Learn more about Spanish culture. We will tell you more about Spanish customs, history, art, literature, society and much more.
Spanish culture is widely known for Flamenco music and dance, bullfights, fantastic beaches and lots of sunshine. But what is Spain known for? It has much more to offer than that. It is - and has been for thousands of years, one of the cultural centers of Europe.
"Spain is different!", Spaniards use to say. They don't specify compared to what: to the rest of Europe, to the rest of the world, or even to itself? We don't know either, but we do our best to supply you with lots of information about Spain´s culture so you can find the answer to this question and many others by yourself.
Spain has an extraordinary artistic heritage. The dominant figures of the Golden Age were the Toledo-based artists El Greco and Diego Velázquez. Francisco de Goya emerged in the 18th century as Spain's most prolific painter and he produced some wonderfully unflattering portraits of royalty. The art world in the early 20th century was influenced by a remarkable group of Spanish artists: Pablo Picasso, Juan Gris, Joan Miró and Salvador Dalí, ambassadors of the artistic culture in Spain.
Spain's architecture ranges from prehistoric monuments in Minorca in the Balearic Islands, to the Roman ruins of Merida and Tarragona, the decorative Lonja in Seville, Mudéjar buildings, Gothic cathedrals, castles, fantastic modernist monuments and Gaudí's intricate fabulist sculptures in Barcelona. They are all representative of the culture of Spain.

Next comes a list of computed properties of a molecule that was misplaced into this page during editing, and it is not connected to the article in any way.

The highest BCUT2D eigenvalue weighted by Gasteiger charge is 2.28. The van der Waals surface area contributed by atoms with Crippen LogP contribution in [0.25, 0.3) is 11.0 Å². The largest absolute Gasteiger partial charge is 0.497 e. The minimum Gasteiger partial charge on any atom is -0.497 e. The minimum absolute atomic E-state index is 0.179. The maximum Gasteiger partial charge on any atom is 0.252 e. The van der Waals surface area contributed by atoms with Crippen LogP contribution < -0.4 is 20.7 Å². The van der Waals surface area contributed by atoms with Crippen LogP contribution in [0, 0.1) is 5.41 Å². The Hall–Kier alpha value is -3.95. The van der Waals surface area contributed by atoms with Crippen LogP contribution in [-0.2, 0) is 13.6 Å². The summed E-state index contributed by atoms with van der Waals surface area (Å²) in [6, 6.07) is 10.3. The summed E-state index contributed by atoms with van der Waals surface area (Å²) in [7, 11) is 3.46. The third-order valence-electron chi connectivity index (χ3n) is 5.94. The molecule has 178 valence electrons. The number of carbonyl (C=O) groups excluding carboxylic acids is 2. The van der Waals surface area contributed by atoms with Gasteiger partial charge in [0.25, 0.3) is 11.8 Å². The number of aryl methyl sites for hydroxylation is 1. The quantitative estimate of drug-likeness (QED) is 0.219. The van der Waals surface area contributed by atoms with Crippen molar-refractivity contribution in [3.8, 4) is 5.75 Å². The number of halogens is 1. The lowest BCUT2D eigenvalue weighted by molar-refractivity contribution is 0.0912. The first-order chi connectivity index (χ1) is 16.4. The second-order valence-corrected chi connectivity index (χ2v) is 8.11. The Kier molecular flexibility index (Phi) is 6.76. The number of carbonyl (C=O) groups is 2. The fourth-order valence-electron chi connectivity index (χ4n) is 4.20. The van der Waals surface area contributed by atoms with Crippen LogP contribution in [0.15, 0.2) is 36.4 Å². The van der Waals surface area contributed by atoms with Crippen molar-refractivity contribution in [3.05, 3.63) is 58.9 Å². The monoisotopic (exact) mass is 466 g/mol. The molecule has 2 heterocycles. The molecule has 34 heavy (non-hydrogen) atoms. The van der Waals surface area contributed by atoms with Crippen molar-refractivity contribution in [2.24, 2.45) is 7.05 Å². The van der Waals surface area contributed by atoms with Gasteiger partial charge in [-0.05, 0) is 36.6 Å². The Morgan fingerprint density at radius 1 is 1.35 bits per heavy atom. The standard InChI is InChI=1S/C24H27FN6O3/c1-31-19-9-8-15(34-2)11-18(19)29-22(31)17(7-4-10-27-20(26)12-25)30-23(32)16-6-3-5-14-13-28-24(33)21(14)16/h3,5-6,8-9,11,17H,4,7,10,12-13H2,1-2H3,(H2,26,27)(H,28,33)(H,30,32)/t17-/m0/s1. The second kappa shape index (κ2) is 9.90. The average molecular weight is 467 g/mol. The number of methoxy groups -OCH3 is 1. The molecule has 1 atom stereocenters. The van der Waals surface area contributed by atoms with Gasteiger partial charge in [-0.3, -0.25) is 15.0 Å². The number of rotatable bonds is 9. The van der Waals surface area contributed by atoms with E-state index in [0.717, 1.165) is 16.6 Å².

Another example of culture in Spain is the invention of the Spanish guitar, which was invented in Andalusia in the 1790's when a sixth string was added to the Moorish lute. It gained its modern shape in the 1870's. Spanish musicians have taken the humble guitar to dizzying heights of virtuosity and none more so than Andrés Segovia (1893-1997), who established classical guitar as a genre. Flamenco, music rooted in the cante jondo (deep song) of the gitanos (gypsies) of Andalusia, is experiencing a revival. Paco de Lucia is the best known flamenco guitarist internationally.
His friend Camarón de la Isla was, until his death in 1992, the leading light of contemporary cante jondo. In the 1980s flamenco-rock fusion (a.k.a. "gypsy rock") was developed by the likes of Pata Negra and Ketama, and in the 1990s Radio Tarifa emerged with a mesmerizing mix of flamenco and medieval sounds.
Bakalao, the Spanish contribution to the world of techno, emerged from Valencia.